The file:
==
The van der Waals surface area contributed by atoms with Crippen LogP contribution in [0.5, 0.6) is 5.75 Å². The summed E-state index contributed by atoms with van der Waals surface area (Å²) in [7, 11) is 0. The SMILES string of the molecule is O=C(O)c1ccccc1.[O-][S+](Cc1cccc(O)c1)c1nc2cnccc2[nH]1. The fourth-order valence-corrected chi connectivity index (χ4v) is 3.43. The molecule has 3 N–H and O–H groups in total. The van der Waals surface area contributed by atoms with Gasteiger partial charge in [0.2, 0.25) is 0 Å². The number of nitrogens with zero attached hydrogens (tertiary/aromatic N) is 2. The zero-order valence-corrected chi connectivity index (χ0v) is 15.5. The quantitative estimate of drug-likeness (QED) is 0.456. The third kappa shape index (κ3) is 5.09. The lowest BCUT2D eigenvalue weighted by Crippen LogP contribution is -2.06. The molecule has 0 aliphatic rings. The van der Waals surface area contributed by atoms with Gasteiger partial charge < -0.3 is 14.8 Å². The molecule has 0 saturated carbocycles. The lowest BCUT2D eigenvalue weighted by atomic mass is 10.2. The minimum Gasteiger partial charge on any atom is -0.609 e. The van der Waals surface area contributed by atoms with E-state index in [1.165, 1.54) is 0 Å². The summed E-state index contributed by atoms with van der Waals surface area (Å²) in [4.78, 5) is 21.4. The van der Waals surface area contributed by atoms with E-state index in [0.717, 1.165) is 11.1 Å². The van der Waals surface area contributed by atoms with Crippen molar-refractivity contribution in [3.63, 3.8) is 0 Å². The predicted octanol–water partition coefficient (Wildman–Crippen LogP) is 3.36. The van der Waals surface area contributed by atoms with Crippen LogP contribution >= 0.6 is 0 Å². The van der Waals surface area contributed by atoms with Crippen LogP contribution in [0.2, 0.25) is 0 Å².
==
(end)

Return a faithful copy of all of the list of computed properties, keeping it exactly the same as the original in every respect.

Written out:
The van der Waals surface area contributed by atoms with Crippen LogP contribution in [0.5, 0.6) is 5.75 Å². The summed E-state index contributed by atoms with van der Waals surface area (Å²) in [7, 11) is 0. The SMILES string of the molecule is O=C(O)c1ccccc1.[O-][S+](Cc1cccc(O)c1)c1nc2cnccc2[nH]1. The fourth-order valence-corrected chi connectivity index (χ4v) is 3.43. The molecule has 3 N–H and O–H groups in total. The van der Waals surface area contributed by atoms with Gasteiger partial charge in [0.2, 0.25) is 0 Å². The number of nitrogens with zero attached hydrogens (tertiary/aromatic N) is 2. The zero-order valence-corrected chi connectivity index (χ0v) is 15.5. The quantitative estimate of drug-likeness (QED) is 0.456. The third kappa shape index (κ3) is 5.09. The lowest BCUT2D eigenvalue weighted by Crippen LogP contribution is -2.06. The molecule has 0 aliphatic rings. The van der Waals surface area contributed by atoms with Gasteiger partial charge < -0.3 is 14.8 Å². The molecule has 0 saturated carbocycles. The lowest BCUT2D eigenvalue weighted by atomic mass is 10.2. The minimum Gasteiger partial charge on any atom is -0.609 e. The van der Waals surface area contributed by atoms with E-state index in [1.165, 1.54) is 0 Å². The summed E-state index contributed by atoms with van der Waals surface area (Å²) in [4.78, 5) is 21.4. The van der Waals surface area contributed by atoms with E-state index in [0.717, 1.165) is 11.1 Å². The van der Waals surface area contributed by atoms with Crippen molar-refractivity contribution in [3.63, 3.8) is 0 Å². The predicted octanol–water partition coefficient (Wildman–Crippen LogP) is 3.36. The van der Waals surface area contributed by atoms with Crippen LogP contribution >= 0.6 is 0 Å². The van der Waals surface area contributed by atoms with Crippen LogP contribution in [0.2, 0.25) is 0 Å².